Managing Suspicion and Privacy in Police Information Systems

Negotiated Work in Local Police GIS in Romania
Chapter

Abstract

Drawing on ethnographic research conducted in Romania in the local police station of a major city between July and August 2010, this chapter examines the mediating role of geospatial information systems (GIS) in policing practices, specifically the ways in which they help shape the decisions of local police workers in their activities in the control room of managing police forces and policing the public space. The analysis illustrates both the negotiated process of mutual shaping of technology and policing practices as well as the negotiated character of constructing suspicion in technology-mediated policing. In particular, the way in which the labour of data gathering, classifying and processing, rather than being completely standardized by new information systems, emerges out of the complex negotiations between technological systems, organizational arrangements and police officers’ situated knowledge. By examining these phenomena, the article suggests that the processes of digitalization and interoperability of public administration systems need to continually account for such aspects of socio-technical ensembles. The chapter situates itself in the strand of empirical philosophical investigations grounded in day-to-day practices and takes an actor-network theoretical position (Social Problems 35(3), 1988). The methodology pursued in gathering material for this paper follows the work of Norris and Armstrong (1999) and Dubbeld (2004) whose empirical work offers, through participant observation and interviews, an account of surveillance practices in control rooms.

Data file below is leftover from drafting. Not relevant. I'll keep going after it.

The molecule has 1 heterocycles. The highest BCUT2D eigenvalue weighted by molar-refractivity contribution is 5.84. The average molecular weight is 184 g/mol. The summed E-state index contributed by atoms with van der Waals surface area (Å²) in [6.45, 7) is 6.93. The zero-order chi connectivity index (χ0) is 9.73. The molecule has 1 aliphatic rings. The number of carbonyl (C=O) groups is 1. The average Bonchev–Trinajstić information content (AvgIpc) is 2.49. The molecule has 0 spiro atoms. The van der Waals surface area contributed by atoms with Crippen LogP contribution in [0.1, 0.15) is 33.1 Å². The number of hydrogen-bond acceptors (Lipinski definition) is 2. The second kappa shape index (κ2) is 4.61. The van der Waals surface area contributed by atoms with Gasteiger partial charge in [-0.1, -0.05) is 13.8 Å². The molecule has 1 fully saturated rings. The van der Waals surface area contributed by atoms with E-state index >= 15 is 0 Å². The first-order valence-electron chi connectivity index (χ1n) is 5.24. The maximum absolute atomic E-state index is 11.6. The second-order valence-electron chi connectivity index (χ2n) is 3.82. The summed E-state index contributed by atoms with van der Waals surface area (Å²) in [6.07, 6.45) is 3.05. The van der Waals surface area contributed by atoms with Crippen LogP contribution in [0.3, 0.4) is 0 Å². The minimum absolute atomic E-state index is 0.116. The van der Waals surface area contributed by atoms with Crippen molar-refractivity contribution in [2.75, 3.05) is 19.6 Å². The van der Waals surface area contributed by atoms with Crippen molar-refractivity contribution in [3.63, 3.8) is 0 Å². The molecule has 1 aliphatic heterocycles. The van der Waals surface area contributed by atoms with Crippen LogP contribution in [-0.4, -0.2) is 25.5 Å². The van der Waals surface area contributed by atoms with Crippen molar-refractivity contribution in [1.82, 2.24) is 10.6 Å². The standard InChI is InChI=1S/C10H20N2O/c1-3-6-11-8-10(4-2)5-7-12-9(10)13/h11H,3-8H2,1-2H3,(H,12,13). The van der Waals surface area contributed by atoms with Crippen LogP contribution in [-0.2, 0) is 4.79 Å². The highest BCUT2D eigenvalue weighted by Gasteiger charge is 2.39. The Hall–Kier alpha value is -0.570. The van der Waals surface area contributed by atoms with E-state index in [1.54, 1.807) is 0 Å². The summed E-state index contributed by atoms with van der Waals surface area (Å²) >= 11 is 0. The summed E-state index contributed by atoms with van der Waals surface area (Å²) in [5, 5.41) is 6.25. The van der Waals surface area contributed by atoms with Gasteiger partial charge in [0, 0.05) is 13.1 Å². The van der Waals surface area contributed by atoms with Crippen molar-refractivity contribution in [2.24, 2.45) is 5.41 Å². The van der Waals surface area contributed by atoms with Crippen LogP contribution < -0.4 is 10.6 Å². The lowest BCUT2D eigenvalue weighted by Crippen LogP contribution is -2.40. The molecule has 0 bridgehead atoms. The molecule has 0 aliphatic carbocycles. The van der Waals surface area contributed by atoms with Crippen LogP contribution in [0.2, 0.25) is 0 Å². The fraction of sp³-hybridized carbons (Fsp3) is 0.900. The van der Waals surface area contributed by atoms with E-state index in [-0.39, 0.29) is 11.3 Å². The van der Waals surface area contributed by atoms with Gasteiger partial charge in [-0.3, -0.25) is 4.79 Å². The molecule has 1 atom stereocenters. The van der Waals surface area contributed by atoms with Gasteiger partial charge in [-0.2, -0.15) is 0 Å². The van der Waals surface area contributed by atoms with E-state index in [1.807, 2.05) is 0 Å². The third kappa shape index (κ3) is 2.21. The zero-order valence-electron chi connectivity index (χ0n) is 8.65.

Keywords

Local Police Police Agent National Police Police Management Integrate Information System 
These keywords were added by machine and not by the authors. This process is experimental and the keywords may be updated as the learning algorithm improves.

Notes

Acknowledgments

The research leading to these results has received funding from the European Research Council under the European Union’s Seven Framework Programme (FP7 2007–2013)/Grant. No. 201853.

Besides the formal support of the DigIDeas project, the author wants to thank Irma van der Ploeg and Jason Pridmore for their guidance and useful comments as well as police staff, municipality officials and technology developers for their generous collaboration.

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Copyright information

© Springer Science+Business Media B.V. 2012

Authors and Affiliations

  1. 1.The DigIDeas ProjectZuyd University & Maastricht UniversityMaastrichtThe Netherlands

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